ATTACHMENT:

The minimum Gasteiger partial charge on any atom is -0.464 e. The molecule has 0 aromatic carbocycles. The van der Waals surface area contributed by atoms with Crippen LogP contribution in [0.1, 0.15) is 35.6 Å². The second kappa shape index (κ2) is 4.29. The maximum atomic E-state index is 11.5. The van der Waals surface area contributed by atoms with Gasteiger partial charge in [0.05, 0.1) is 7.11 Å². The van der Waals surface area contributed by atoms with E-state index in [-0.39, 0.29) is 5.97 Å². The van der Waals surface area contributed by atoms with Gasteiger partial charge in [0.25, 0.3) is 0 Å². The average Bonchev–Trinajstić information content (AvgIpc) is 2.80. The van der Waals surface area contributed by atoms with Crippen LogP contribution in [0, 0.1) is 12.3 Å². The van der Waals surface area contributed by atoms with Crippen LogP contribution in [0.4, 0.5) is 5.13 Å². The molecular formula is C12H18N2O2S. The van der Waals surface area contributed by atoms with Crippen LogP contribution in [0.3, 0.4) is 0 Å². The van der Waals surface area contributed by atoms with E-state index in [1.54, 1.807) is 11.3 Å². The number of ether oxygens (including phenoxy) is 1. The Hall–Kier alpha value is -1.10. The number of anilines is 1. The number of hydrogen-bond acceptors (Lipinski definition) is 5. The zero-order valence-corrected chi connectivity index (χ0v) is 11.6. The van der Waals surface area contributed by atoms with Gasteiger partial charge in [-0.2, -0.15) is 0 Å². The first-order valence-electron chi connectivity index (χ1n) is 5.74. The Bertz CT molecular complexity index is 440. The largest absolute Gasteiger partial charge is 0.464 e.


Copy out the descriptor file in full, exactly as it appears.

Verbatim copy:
The minimum Gasteiger partial charge on any atom is -0.464 e. The molecule has 0 aromatic carbocycles. The van der Waals surface area contributed by atoms with Crippen LogP contribution in [0.1, 0.15) is 35.6 Å². The second kappa shape index (κ2) is 4.29. The maximum atomic E-state index is 11.5. The van der Waals surface area contributed by atoms with Gasteiger partial charge in [0.05, 0.1) is 7.11 Å². The van der Waals surface area contributed by atoms with E-state index in [-0.39, 0.29) is 5.97 Å². The van der Waals surface area contributed by atoms with Gasteiger partial charge in [0.25, 0.3) is 0 Å². The average Bonchev–Trinajstić information content (AvgIpc) is 2.80. The van der Waals surface area contributed by atoms with Crippen LogP contribution in [0, 0.1) is 12.3 Å². The van der Waals surface area contributed by atoms with Crippen LogP contribution in [0.4, 0.5) is 5.13 Å². The molecular formula is C12H18N2O2S. The van der Waals surface area contributed by atoms with Crippen LogP contribution in [0.3, 0.4) is 0 Å². The van der Waals surface area contributed by atoms with E-state index in [1.54, 1.807) is 11.3 Å². The number of ether oxygens (including phenoxy) is 1. The Hall–Kier alpha value is -1.10. The number of anilines is 1. The number of hydrogen-bond acceptors (Lipinski definition) is 5. The zero-order valence-corrected chi connectivity index (χ0v) is 11.6. The van der Waals surface area contributed by atoms with Gasteiger partial charge in [-0.2, -0.15) is 0 Å². The first-order valence-electron chi connectivity index (χ1n) is 5.74. The Bertz CT molecular complexity index is 440. The largest absolute Gasteiger partial charge is 0.464 e.